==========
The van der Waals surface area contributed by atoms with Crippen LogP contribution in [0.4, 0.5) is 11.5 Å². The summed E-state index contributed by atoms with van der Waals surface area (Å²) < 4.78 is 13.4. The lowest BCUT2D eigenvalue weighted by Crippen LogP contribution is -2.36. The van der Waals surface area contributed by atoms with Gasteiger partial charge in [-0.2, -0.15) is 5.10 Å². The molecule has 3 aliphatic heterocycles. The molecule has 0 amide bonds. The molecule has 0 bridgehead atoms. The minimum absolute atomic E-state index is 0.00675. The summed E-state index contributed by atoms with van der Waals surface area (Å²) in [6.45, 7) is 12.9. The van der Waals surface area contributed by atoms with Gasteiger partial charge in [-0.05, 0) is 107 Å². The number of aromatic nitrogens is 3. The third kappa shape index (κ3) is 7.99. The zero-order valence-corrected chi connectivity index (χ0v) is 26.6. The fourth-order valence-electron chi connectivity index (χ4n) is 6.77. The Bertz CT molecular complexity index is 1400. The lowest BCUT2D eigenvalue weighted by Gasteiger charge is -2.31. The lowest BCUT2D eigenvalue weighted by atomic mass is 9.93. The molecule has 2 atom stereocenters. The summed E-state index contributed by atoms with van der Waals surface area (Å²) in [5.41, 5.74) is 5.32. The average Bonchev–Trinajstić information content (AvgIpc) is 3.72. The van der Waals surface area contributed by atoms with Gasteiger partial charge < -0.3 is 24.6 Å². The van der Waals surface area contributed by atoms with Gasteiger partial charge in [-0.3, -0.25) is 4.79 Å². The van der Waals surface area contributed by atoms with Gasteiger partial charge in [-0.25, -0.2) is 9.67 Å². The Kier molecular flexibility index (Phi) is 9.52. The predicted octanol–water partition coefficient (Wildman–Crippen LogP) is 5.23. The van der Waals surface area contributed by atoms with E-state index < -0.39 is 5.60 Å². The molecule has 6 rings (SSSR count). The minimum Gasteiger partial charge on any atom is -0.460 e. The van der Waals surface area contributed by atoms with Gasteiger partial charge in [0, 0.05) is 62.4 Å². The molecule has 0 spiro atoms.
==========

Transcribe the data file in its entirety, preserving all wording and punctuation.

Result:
The van der Waals surface area contributed by atoms with Crippen LogP contribution in [0.4, 0.5) is 11.5 Å². The summed E-state index contributed by atoms with van der Waals surface area (Å²) < 4.78 is 13.4. The lowest BCUT2D eigenvalue weighted by Crippen LogP contribution is -2.36. The van der Waals surface area contributed by atoms with Gasteiger partial charge in [-0.2, -0.15) is 5.10 Å². The molecule has 3 aliphatic heterocycles. The molecule has 0 amide bonds. The molecule has 0 bridgehead atoms. The minimum absolute atomic E-state index is 0.00675. The summed E-state index contributed by atoms with van der Waals surface area (Å²) in [6.45, 7) is 12.9. The van der Waals surface area contributed by atoms with Gasteiger partial charge in [-0.05, 0) is 107 Å². The number of aromatic nitrogens is 3. The third kappa shape index (κ3) is 7.99. The zero-order valence-corrected chi connectivity index (χ0v) is 26.6. The fourth-order valence-electron chi connectivity index (χ4n) is 6.77. The Bertz CT molecular complexity index is 1400. The lowest BCUT2D eigenvalue weighted by Gasteiger charge is -2.31. The lowest BCUT2D eigenvalue weighted by atomic mass is 9.93. The molecule has 2 atom stereocenters. The summed E-state index contributed by atoms with van der Waals surface area (Å²) in [5.41, 5.74) is 5.32. The average Bonchev–Trinajstić information content (AvgIpc) is 3.72. The van der Waals surface area contributed by atoms with Gasteiger partial charge < -0.3 is 24.6 Å². The van der Waals surface area contributed by atoms with Gasteiger partial charge in [-0.3, -0.25) is 4.79 Å². The van der Waals surface area contributed by atoms with Gasteiger partial charge in [-0.25, -0.2) is 9.67 Å². The Kier molecular flexibility index (Phi) is 9.52. The predicted octanol–water partition coefficient (Wildman–Crippen LogP) is 5.23. The van der Waals surface area contributed by atoms with E-state index < -0.39 is 5.60 Å². The molecule has 6 rings (SSSR count). The minimum Gasteiger partial charge on any atom is -0.460 e. The van der Waals surface area contributed by atoms with Gasteiger partial charge in [0, 0.05) is 62.4 Å². The molecule has 0 spiro atoms.